• Number of Cases: 109 men, 81 women

PA favorably influences mortality risks in non- obese men and younger women.

USA

 

• Sex: Men and women

PA assessment: Questionnaire

Multivariate RR (95% CI) for PAI in non- obese men

 

Prospective cohort

 

• Age: 15-96 yr

 

   • 0.40 (0.19-0.88) for 1 kcal/kg/h

 
  

• Characteristics:

Outcome Measure: CHD

Multivariate RR (95% CI) for PAI in obese men

 
  

Healthy, free from CHD, diabetes, and Stroke.

Mortality

   • 1.86 (0.86-4.03) for 1 kcal/kg/h

 

D & B score = 11

     
   

Cox Proportional Hazard

  
   

Ratio

Multivariate RR (95% CI) for PAI in women < 60 yrs

 
  

• Ethnicity: White.

 

   • 0.42 (0.11-1.52) for 1 kcal/kg/h

 
    

Multivariate RR (95% CI) for PAI in women > 60 yrs

 
    

   • 1.78 (0.77-4.09) for 1 kcal/kg/h

 

Folsom et al 1997 [227]

To examine the association of PA at baseline with CHD incidence.

• n = 13,999 (6,166 men; 7833 women)

Length of Follow-up: 4-7 yrs

   • Number of Cases: 223 men, 97 women,

No significant relationships.

    

Multivariate RR (95% CI) LTPA, men

 

USA

 

• Sex: Men and women

PA assessment: Questionnaire during home interview, divided into quartiles of LTPA and sports activity

  
    

   • Q1 = 1.00 (referent)

 

Prospective cohort

 

• Age: 45-64 yr

 

   • Q2 = 1.08 (0.75-1.55)

 
  

• Characteristics: no CHD at baseline

 

   • Q3 = 0.83 (0.51-1.36)

 
    

   • Q4 = 0.89 (0.59-1.35)

 

D & B score = 9

  

Q1 = Low

  
  

• Ethnicity: Black and non Black

Q2

LTPA, women

 
   

Q3

   • Q1 = 1.00 (referent)

 
  

• Atherosclerosis Risk in Communities Study

Q4 = High

   • Q2 = 0.74 (0.42-1.31)

 
    

   • Q3 = 1.07 (0.55-2.09)

 
   

Outcome Measure: CHD incidence Poisson Regression

   • Q4 = 0.64 (0.34-1.24)

 
    

Multivariate RR (95% CI) Sports, men

 
    

   • Q1 = 1.00 (referent)

 
    

   • Q2 = 1.15 (0.79-1.68)

 
    

   • Q3 = 1.03 (0.68-1.54)

 
    

   • Q4 = 0.83 (0.56-1.23)

 
    

Sports, women

 
    

   • Q1 = 1.00 (referent)

 
    

   • Q2 = 0.99 (0.58-1.67)

 
    

   • Q3 = 0.64 (0.32-1.27)

 
    

   • Q4 = 0.72 (0.37-1.38)

 

Fransson et al 2004 [228]

To estimate the influence of LTPA and OPA on acute MI.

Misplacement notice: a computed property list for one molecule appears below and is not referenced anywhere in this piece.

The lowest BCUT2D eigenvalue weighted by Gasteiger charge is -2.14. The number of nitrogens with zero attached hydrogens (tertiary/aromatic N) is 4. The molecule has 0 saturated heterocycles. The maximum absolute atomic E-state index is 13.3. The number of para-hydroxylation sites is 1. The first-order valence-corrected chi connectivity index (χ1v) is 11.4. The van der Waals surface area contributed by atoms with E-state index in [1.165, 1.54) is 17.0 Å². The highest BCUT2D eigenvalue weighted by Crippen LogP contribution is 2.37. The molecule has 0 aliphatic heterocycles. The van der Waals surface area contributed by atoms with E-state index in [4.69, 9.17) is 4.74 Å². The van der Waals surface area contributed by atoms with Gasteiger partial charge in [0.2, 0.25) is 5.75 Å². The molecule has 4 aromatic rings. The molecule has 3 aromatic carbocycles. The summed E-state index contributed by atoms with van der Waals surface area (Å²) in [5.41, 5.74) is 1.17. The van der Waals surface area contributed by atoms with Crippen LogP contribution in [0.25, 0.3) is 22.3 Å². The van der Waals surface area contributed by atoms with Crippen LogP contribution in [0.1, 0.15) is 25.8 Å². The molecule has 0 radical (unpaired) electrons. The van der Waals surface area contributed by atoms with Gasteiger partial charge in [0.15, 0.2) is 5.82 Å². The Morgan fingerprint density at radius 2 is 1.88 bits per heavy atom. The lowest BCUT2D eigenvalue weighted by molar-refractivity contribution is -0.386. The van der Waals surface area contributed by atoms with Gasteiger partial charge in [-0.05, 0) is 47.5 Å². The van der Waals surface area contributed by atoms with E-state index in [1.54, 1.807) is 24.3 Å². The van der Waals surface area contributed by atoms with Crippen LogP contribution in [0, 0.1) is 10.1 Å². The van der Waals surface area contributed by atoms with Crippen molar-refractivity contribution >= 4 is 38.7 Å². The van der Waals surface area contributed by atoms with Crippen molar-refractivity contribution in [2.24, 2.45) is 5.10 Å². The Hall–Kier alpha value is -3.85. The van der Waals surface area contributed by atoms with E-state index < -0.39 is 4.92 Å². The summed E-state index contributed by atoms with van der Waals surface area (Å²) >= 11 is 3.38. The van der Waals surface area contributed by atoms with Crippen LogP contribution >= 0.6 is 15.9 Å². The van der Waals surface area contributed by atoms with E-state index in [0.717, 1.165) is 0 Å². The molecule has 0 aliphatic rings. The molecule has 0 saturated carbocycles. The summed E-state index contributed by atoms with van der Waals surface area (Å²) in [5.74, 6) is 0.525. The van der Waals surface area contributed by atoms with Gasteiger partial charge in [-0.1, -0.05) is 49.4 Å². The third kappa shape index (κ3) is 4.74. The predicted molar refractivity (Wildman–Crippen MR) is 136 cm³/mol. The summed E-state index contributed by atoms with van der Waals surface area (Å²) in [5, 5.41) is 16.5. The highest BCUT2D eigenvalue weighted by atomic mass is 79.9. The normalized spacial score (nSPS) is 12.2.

• n = 4069 (2,742 men; 1,327 women)

PA assessment: Questionnaire for LTPA, 5 groups

   • Number of Cases: 1,204 men, 550 women

Exercise seems to reduce the risk of MI.

Sweden

 

• Sex: Men and Women

G1 = Seldom

OR (95% CI)

 
   

G2 = Sometimes

  

Case Control

 

• Age: 45-70 yr

G3 = 1×/wk

LTPA, men

 
  

• Characteristics: Cases: Diagnosed with acute MI

G4 = 2-3×/wk

   • G1 = 1.00 (referent)

 

D & B score = 12

  

G5 = >3×/wk

   • G2 = 0.76 (0.61-0.95)

 
    

   • G3 = 0.67 (0.51-0.88)

 
    

   • G4 = 0.63 (0.49-0.83)

 
  

• Stockholm Heart Epidemiology

Questionnaire for total physical activity, 3 groups

   • G5 = 0.53 (0.38-0.73)

 
   

G1 = Passive

  
   

G2 = Somewhat active

LTPA, women

 
   

G3 = Active

   • G1 = 1.00 (referent)

 
   

Questionnaire for sitting at work, 3 groups

   • G2 = 0.69 (0.49-0.98)

 
    

   • G3 = 0.38 (0.25-0.58)

 
   

G1 = Less than half the time

   • G4 = 0.62 (0.38-1.01)

 
   

G2 = About half the time

   • G5 = 0.31 (0.15-0.66)

 
   

G3 = More than half the time

Total physical activity, men

 
    

   • G1 = 1.00 (referent)

 
    

   • G2 = 0.66 (0.47-0.94)

 
   

Outcome Measure: Acute MI

   • G3 = 0.46 (0.31-0.69)

 
    

Total physical activity, women

 
   

Conditional and unconditional logistics regression

   • G1 = 1.00 (referent)

 
    

   • G2 = 0.34 (0.22-0.53)

 
    

   • G3 = 0.16 (0.07-0.37)

 
    

Sitting at work, men

 
    

   • G1 = 1.00 (referent)

 
    

   • G2 = 0.91 (0.73-1.15)

 
    

   • G3 = 0.90 (0.72-1.12)

 
    

Sitting at work, women

 
    

   • G1 = 1.00 (referent)

 
    

   • G2 = 0.77 (0.51-1.17)

 
    

   • G3 = 0.47 (0.31-0.69)

 

Fransson et al 2006 [229]

To evaluate whether LTPA compensates for the increased risk of acute MI associated with overweight and obesity.

• n = 4069 (2,742 men; 1,327 women)

PA Assessment: Questionnaire for LTPA, 3 groups

Number of Cases: 1204 men, 550 women

Regular LTPA seems to provide protection against MI and non- fatal MI.

    

Multivariate OR (95% CI) for acute MI

 

Sweden

 

• Sex: Men and women

G1 = Very little /occasional walks

LTPA, men

 
    

   • G1 = 1.00 (referent)

 

Case Control

 

• Age: 45-70 yr

G2 = Occasional / once per week

   • G2 = 0.70 (0.58-0.84)

 
  

• Characteristics: Cases: had acute MI

 

   • G3 = 0.57 (0.46-0.71)

 

D & B score = 12

  

G3 = Twice per week or more

LTPA, women

 
    

   • G1 = 1.00 (referent)

 
   

Outcome measure: Acute MI

   • G2 = 0.52 (0.40-0.68)

 
    

   • G3 = 0.44 (0.30-0.65)

 
    

Multivariate OR (95% CI) for non-fatal MI

 
   

Conditional and unconditional logistics regression

LTPA, men

 
    

   • G1 = 1.00 (referent)

 
    

   • G2 = 0.79 (0.65-0.96)

 
    

   • G3 = 0.63 (0.50-0.79)

 
    

LTPA, women

 
    

   • G1 = 1.00 (referent)

 
    

   • G2 = 0.64 (0.48-0.86)

 
    

   • G3 = 0.58 (0.39-0.87)

 

Haapanen-Niemi 2000 [230]